Daily Streaming Guide: March 29th Edition

The Streaming Guide today starts with a bold picture that defies genre explanation from 2018 and it’s currently available on Hulu:

Sorry to Bother You is one of the most audacious directorial debuts in recent memory from  Boots Riley, most known for his contributions to the world of hip hop. It is a daring race relations comedy and drama with an unmistakable point of view on capitalism. Sorry is also a romance, a tale of unions, and it manages to somehow incorporate science fiction elements with human and horse hybrids. That’s right… if you’re looking for something wholly original to view, this fits the bill. The cast includes Lakeith Stanfield, Tessa Thompson, Armie Hammer, and Danny Glover.

For my second pic (also via Hulu), I turn to 2017’s I, Tonya. From Craig Gillespie, it recounts the sordid saga of the 1994 Winter Olympics attack on figure skater Nancy Kerrigan. Margot Robbie earned an Oscar nod for her portrayal of rival Tonya Harding and Allison Janney took Supporting Actress gold as her wildly eccentric mother. Seek out ESPN’s 30 for 30 doc about the subject and watch I, Tonya as an added bonus.

And that does it for today, folks! Until next time…

Sorry to Bother You Movie Review

In one sense, Boots Riley’s Sorry to Bother You is conventional with its pro-labor and anti-corporate message. How it gets there is wildly unconventional, often original, occasionally hilarious, and clearly from a new filmmaker making his voice and views heard. Riley comes from the world of hip hop and his political perspectives are unmistakable in short tracks. With nearly two hours to work with here, his words can’t possibly be as tight and controlled. This film is messy, but rarely a mess. Like the best music in the genre, it’s not easily forgotten. Similar to a bass line or lyric that won’t escape you, moments here have the same effect.

LaKeith Stanfield is Oakland native Cassius Green, who’s struggling to find a job that pays the bills. He lives in a garage with his artsy girlfriend Detroit (Tessa Thompson). He owes lots of back rent to his uncle (Terry Crews) that owns the property. While the Golden State area looks current, the picture is set in an alternate reality. There’s a massive conglomerate that goes by WorryFree. We see ads on TV that promote a life of not paying bills and free housing. The catch? A lifetime contract of servitude. It’s absolutely an allegory for the director’s view of today’s workforce. While WorryFree seemingly appeals to many, this is not so for Cassius, Detroit, and lots of protesters.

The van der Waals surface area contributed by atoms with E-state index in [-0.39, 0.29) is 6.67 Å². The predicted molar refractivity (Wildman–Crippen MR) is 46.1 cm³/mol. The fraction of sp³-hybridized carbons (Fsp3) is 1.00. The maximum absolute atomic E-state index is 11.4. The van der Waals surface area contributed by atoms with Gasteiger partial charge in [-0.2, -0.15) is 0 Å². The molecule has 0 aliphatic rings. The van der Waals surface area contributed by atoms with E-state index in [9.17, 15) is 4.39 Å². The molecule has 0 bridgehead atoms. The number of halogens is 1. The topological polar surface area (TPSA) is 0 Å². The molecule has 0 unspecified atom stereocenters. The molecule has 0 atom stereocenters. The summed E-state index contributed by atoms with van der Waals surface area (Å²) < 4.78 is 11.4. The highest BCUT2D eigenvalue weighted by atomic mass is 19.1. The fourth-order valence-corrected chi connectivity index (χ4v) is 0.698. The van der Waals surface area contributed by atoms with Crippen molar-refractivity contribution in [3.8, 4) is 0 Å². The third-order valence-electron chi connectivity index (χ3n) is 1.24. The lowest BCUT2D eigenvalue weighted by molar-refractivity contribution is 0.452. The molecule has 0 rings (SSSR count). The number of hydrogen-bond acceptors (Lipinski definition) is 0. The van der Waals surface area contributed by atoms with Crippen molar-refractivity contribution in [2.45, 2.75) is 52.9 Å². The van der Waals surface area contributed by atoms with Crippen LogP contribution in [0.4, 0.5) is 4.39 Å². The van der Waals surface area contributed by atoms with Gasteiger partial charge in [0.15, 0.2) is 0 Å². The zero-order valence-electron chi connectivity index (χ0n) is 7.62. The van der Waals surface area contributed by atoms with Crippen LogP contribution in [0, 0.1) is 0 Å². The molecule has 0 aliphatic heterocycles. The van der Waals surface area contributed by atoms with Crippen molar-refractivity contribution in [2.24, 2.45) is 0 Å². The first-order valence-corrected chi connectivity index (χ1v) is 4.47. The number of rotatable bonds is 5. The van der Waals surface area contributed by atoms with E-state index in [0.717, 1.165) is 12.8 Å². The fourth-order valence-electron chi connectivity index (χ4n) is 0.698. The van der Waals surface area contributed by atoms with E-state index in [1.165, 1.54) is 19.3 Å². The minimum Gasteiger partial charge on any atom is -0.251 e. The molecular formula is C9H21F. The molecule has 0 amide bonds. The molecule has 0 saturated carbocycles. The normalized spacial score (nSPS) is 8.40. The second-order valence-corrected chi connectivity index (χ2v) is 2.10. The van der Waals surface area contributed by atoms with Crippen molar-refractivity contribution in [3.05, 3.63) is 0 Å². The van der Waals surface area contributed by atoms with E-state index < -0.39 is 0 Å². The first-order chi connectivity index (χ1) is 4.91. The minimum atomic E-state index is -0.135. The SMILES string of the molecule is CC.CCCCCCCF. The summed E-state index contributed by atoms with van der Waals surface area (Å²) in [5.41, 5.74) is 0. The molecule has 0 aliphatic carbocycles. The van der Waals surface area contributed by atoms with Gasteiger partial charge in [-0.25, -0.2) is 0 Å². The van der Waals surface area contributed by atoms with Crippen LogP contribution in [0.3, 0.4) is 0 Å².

Instead, Cassius finds work as a telemarketer and he initially finds it mundane and challenging. That is until a coworker (Danny Glover) imparts his secret of success. That recipe is using his “white voice”. Those voices are provided by recognizable faces for main characters including David Cross, Lily James, and Patton Oswalt. Cassius suddenly finds himself climbing the corporate ladder once the modulation happens. It leads him to gain the designation of “Power Caller”. That means moving to a swanky floor where only the Caucasian voice is allowed to be used. This also means he becomes a scab to his fellow workers and to Detroit. His financial rise soon puts him in touch with the leaders of WorryFree and its CEO Steve Lift (Armie Hammer).

Once that partnership is forged, Sorry to Bother You veers into genuinely unexpected directions (trust me on this one). Riley, however, never strays too far from the overall message. He’s got a fine cast to deliver it. Stanfield (best known for his supporting role in Get Out) is terrific and we’ve certainly never seen Hammer like this before. There are some genuine laugh out loud moments. One involves a passive aggressive argument Cassius has with friend and coworker Salvador (Jermaine Fowler). Another pertains to Steve’s unexpected reaction to Cassius’s reaction when a key plot point is revealed.

When we get to the third act, its unconventional tone gallops into an entirely new gear. It’s not totally successful, but I found myself admiring Riley’s kitchen sink approach to it. For viewers looking for something that’s often remarkably different, Bother hits those notes with enough frequency for a solid recommendation.

***1/2 (out of four)

Oscar Watch: Sorry to Bother You

This Friday, the satire Sorry to Bother You debuts in limited release after receiving many raves at the Sundance Film Festival earlier this year. The pic is written and directed by hip hop musician Boots Riley with a cast led by Lakeith Stanfield (best known for TV’s “Atlanta” and last year’s Get Out), Tessa Thompson, Jermaine Fowler, Terry Crews, Patton Oswalt, David Cross, Danny Glover, and Armie Hammer.

Bother has the potential to be a sleeper this summer. As mentioned, reviews are strong and it stands at 96% on Rotten Tomatoes. Could Oscar voters notice it? It could be a long shot but Stanfield and Hammer in particular were acknowledged by critics. Many feel the latter was slighted last year for his supporting work in Call Me by Your Name.

Where the film could stand a legitimate chance for a nod could be in Original Screenplay- an award Jordan Peele won months ago for Get Out.

My Oscar Watch posts will continue…